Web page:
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26 May 2021

Cross validation - a safeguard for machine learning models

Is the machine learning model good enough?

Simply applying the machine learning (ML) model to answer biological questions is only the beginning of the story. If we want to use the model to stratify new patients, or publish  our findings, we need to be able to estimate how effective the model is.

The key measurable quality of a model is how well it performs on unseen data, which we obviously have no access to. Thankfully, we can reliably approximate our model’s performance by using a method called cross validation (CV).

CV allows us to judge a model in objective terms and determines if what it learned is an actual biological signal or just some random noise, which would not generalize well to new unseen cases. If the model copes well in CV it means we can trust its predictions and proceed to interpret what it had learned.

In the simplest case, CV is performed by setting some of the original data aside, letting the model train on the remaining samples and validating its predictions on the data we left out (called a split into train and test data). This, however, leaves us susceptible to a stroke of good (or bad!) luck—we may have selected samples easiest to predict for the test set, so the process resulted in an overly optimistic performance estimate?

Enter the cross validation

CV was created to avoid such a bias: it repeatedly splits the data, training and testing the models on each data split independently. This way, instead of just a single estimate we get the whole set of numbers:  complete statistics of estimates, from which we can derive a more thorough understanding of the model’s performance.

There are multiple ways of implementing cross validation, depending on data availability, type of predicted values (e.g. categorical or continuous), and available computational power. By far, the most common implementation is a repeated k-fold cross validation, but other prominent examples include out-of-bag bootstrap and leave-one-out CV.

Figure 1. The cross-validation approach for model validation. The data is first divided into folds (the purple and green blocks). In a single CV round, we designate one block as the test set (purple) and the train set (green), train the model on the train set and evaluate it on the test set yielding a single score value (in blue, at the bottom, we used ROC AUC as an example). We repeat the process by selecting a different test fold each time until all folds are used as a test yielding a distribution of model performance scores.

For the k-fold CV (Figure 1), we split the data into folds (roughly equally-sized chunks, where k is the number of chunks). We then go through the folds one-by-one, using the selected fold as the test set and the remaining ones as the train set. This way, we guarantee that all the samples will become a part of the test set and diminish the risk of choosing a lucky test set. To get an even more robust estimate, it is recommended to use a repeated k-fold CV, which randomly splits the data into a fold multiple times. The more repetitions, the more robust the results and the risk of a stroke of luck is considerably limited. [2, 3].

Flavors of cross validation

So far, we described how to apply CV in a case where we had one data set, that is, an intra-cohort CV. This type of validation is always available as we always have a data set when applying ML. However, the estimates derived this way hold only if the upcoming data is expected to be very similar to the data set at hand. Imagine analyzing data from a not well-known  study conducted in a distant country on a group of elderly women. Even if we rigorously apply CV on this data the intra-cohort estimates will only be of limited use if we plan to deploy a model to stratify a group of young men in your country.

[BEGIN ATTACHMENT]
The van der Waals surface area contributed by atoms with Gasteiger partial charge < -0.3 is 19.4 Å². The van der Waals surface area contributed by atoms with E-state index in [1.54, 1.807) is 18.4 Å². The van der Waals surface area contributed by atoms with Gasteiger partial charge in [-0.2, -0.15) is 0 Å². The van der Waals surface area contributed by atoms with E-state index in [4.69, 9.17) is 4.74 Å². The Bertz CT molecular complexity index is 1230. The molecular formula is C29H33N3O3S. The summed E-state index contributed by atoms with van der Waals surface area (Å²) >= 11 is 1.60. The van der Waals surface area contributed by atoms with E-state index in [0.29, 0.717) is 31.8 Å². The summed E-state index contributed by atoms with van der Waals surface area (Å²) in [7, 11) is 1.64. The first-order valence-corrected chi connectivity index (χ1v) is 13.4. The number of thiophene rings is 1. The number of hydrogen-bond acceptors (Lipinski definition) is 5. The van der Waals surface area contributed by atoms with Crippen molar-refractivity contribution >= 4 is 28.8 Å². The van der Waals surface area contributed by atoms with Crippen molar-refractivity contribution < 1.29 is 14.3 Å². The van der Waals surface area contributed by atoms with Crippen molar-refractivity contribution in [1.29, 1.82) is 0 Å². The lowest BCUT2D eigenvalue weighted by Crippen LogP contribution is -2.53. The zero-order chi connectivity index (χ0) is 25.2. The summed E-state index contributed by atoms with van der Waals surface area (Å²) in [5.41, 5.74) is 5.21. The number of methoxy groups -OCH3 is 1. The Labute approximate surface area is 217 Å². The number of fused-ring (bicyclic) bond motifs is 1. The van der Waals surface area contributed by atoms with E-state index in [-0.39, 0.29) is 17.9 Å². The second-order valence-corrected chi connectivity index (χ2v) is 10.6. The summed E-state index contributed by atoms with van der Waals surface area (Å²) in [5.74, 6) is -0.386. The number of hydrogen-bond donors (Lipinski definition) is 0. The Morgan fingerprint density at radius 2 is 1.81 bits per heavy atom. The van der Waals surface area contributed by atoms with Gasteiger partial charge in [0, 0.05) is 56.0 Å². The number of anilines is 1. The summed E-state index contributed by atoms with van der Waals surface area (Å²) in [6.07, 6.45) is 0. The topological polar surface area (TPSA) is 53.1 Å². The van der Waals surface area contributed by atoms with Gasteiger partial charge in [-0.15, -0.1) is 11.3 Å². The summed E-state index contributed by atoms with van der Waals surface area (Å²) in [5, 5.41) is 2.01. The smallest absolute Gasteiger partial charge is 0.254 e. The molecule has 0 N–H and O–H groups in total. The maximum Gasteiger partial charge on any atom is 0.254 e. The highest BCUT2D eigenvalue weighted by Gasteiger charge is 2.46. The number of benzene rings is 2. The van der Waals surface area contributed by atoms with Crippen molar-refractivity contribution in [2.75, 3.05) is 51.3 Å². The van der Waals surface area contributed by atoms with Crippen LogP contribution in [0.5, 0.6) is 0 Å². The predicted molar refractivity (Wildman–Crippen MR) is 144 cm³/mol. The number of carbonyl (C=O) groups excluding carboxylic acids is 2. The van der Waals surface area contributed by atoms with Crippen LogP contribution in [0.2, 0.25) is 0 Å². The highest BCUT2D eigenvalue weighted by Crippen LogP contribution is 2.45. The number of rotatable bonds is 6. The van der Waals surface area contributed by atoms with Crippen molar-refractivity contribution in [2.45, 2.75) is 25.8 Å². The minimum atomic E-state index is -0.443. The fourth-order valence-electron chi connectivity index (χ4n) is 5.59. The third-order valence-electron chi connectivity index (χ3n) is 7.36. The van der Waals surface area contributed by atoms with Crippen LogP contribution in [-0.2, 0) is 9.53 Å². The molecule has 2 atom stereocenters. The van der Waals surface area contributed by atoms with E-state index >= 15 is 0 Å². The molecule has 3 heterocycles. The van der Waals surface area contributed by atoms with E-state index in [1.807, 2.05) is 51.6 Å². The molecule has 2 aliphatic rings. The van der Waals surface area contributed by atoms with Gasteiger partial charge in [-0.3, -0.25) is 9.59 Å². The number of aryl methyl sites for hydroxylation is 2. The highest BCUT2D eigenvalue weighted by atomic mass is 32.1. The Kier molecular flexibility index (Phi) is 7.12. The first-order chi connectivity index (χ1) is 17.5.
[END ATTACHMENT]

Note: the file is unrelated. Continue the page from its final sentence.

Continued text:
If, however, we have access to other data sets, we can implement a more thorough evaluation scheme. We can train the models on patients from one data set and use the other data set to test what the model has learnt. This way, we will see if the model picked up some signal that can be generalized to another population. This can also be done in the other direction by swapping the data sets. The process of training and testing the model on different data sets is often called a cross-cohort (or cross-group) CV [3, 4, 5], see Figure 2.

Intra- and cross-cohort CV results can tell you a lot about the data at hand. For example, if a model does well intra-cohort but not cross-cohort, it means that it is likely picking up on effects specific to each of the populations, so deriving broad general statements based on these data sets may be risky. However, if both intra- and cross-cohort CV results are good, you should be safe to claim that you are onto something.

Figure 2. The general idea behind a cross-cohort validation: a model is trained on one cohort and evaluated on a completely different cohort (here a geographically different one). This way we can check if the model captures some actual biological effect and is not restricted to a single population.

Going even further, if we have more data sets at hand we can employ a leave-one-dataset-out CV (LODO). As the name suggests, we look at how the model performs when tested on a given data set but trained on all the others. This scenario is useful to see if merging multiple data sets leads to improved performance and generalizability by allowing an algorithm to learn more general patterns [1].

Combining all of the above techniques leads to a comprehensive set of CV results, by which we can judge our ML models and claim that what we found is sound. Of course, having multiple data sets is a luxury not every research problem can afford and often we have to make do with what we have and use intra-cohort validation only.

Good practices are key

Although CV and its variants may seem trivial to apply – just split the data, fit the models and evaluate them – there are certain things that you should keep in mind before you start using it.